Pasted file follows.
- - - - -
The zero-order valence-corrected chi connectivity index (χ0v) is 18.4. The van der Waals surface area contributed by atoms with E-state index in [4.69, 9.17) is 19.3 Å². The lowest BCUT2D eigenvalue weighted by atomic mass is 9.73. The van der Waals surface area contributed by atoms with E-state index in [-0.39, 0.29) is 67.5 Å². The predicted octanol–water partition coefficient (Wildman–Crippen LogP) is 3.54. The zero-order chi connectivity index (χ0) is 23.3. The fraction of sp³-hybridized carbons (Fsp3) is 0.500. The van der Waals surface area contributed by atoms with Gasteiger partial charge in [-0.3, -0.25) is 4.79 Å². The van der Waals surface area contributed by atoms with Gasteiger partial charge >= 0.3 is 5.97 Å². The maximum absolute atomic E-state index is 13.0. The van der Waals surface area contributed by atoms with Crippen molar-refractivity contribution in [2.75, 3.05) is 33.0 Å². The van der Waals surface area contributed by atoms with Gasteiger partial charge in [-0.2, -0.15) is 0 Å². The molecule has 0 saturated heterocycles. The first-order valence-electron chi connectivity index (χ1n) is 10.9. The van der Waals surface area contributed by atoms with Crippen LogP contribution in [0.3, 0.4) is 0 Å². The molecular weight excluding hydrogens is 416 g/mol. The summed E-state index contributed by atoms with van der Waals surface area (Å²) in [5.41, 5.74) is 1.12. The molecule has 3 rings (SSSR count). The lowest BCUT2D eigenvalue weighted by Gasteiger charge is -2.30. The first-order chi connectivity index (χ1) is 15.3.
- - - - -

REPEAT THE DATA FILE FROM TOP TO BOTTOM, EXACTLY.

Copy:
The zero-order valence-corrected chi connectivity index (χ0v) is 18.4. The van der Waals surface area contributed by atoms with E-state index in [4.69, 9.17) is 19.3 Å². The lowest BCUT2D eigenvalue weighted by atomic mass is 9.73. The van der Waals surface area contributed by atoms with E-state index in [-0.39, 0.29) is 67.5 Å². The predicted octanol–water partition coefficient (Wildman–Crippen LogP) is 3.54. The zero-order chi connectivity index (χ0) is 23.3. The fraction of sp³-hybridized carbons (Fsp3) is 0.500. The van der Waals surface area contributed by atoms with Gasteiger partial charge in [-0.3, -0.25) is 4.79 Å². The van der Waals surface area contributed by atoms with Gasteiger partial charge >= 0.3 is 5.97 Å². The maximum absolute atomic E-state index is 13.0. The van der Waals surface area contributed by atoms with Crippen molar-refractivity contribution in [2.75, 3.05) is 33.0 Å². The van der Waals surface area contributed by atoms with Gasteiger partial charge in [-0.2, -0.15) is 0 Å². The molecule has 0 saturated heterocycles. The first-order valence-electron chi connectivity index (χ1n) is 10.9. The van der Waals surface area contributed by atoms with Crippen LogP contribution in [0.3, 0.4) is 0 Å². The molecular weight excluding hydrogens is 416 g/mol. The summed E-state index contributed by atoms with van der Waals surface area (Å²) in [5.41, 5.74) is 1.12. The molecule has 3 rings (SSSR count). The lowest BCUT2D eigenvalue weighted by Gasteiger charge is -2.30. The first-order chi connectivity index (χ1) is 15.3.